Settlor-Interested Offshore Trusts

Settlor-taxed non-UK resident trusts – income tax and capital gains tax

In the last part in our series on offshore trusts we considered rules for establishing trust residence.  Once it is established that a trust is non-UK resident, our thought turns to how it will be taxed in the UK.  A key consideration is whether the settlor retains an interest in the trust, i.e. whether it is settlor-interested.   In this article we consider when a trust is settlor-interested for UK income tax and capital gains tax purposes and the tax implications of this.

This is part 3 of our Offshore Trusts blog series, written by our Senior Tax Manager Lawrence Adair. Read part one here: ‘All you need to know about Offshore Trusts’ . Read part two here: ‘Residence Positions and Offshore Trusts’

The definition of settlor-interested for capital gains tax is wider than that for income tax.  Each tax is considered separately below, starting with income tax.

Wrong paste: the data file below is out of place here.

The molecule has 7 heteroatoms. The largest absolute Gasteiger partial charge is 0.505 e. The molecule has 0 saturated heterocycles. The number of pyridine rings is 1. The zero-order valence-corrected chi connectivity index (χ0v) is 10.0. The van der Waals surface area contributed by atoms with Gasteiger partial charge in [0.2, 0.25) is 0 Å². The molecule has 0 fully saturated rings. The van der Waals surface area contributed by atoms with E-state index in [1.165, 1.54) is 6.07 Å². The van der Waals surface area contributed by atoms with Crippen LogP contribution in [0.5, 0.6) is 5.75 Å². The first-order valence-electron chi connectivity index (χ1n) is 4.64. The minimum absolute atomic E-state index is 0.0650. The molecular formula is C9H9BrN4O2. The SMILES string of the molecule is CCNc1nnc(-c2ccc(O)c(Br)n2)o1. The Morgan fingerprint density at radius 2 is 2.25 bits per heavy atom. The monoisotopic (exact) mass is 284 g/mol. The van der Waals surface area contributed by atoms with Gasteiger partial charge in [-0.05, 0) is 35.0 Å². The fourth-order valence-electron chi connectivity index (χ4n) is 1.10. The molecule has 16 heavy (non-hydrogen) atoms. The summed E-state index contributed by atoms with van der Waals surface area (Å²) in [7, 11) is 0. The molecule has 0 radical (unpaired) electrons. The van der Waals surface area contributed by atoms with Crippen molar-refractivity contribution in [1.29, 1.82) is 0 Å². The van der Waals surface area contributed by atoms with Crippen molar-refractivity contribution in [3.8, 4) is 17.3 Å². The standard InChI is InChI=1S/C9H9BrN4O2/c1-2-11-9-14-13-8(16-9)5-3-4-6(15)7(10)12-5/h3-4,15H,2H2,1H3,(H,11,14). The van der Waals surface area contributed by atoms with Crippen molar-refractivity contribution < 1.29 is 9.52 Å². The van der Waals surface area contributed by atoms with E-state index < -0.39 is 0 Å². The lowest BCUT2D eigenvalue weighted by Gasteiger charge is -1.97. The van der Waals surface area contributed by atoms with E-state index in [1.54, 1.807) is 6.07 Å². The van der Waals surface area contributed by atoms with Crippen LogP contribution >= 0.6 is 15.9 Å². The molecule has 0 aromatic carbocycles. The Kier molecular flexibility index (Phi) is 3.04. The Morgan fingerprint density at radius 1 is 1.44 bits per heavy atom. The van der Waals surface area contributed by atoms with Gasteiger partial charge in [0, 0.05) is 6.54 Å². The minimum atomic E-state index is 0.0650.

Income tax – definition of settlor-interested

For income tax, a settlor is broadly treated as having an interest in a trust if trust assets are or may become payable to, or applicable for the benefit of, the settlor or his spouse / civil partner.  For clarity on the position, trust deeds often explicitly include or exclude the settlor and their spouse / civil partner. 

Income tax on settlor-interested trusts – UK income

UK income received by a settlor-interested offshore trust is initially taxable on the trust at up to 45%. This is depending on the type of trust and income source.  However, the income is also taxable on the settlor at up to 45% including income from underlying offshore companies, where broadly there was a UK tax avoidance motive in setting up the trust structure.

To avoid double taxation the settlor gets credit for the income tax paid by the trust.  In addition, if the settlor is required to pay additional tax on trust income then the additional liability can be recovered from trust.  Conversely, if the settlor receives a tax refund this must be paid over to the trust.

A settlor can also be assessable on trust income where their minor child can benefit.  This is not a general assessment on them but only where their child receives a distribution from the trust.

Income tax on settlor-interested trusts – non-UK income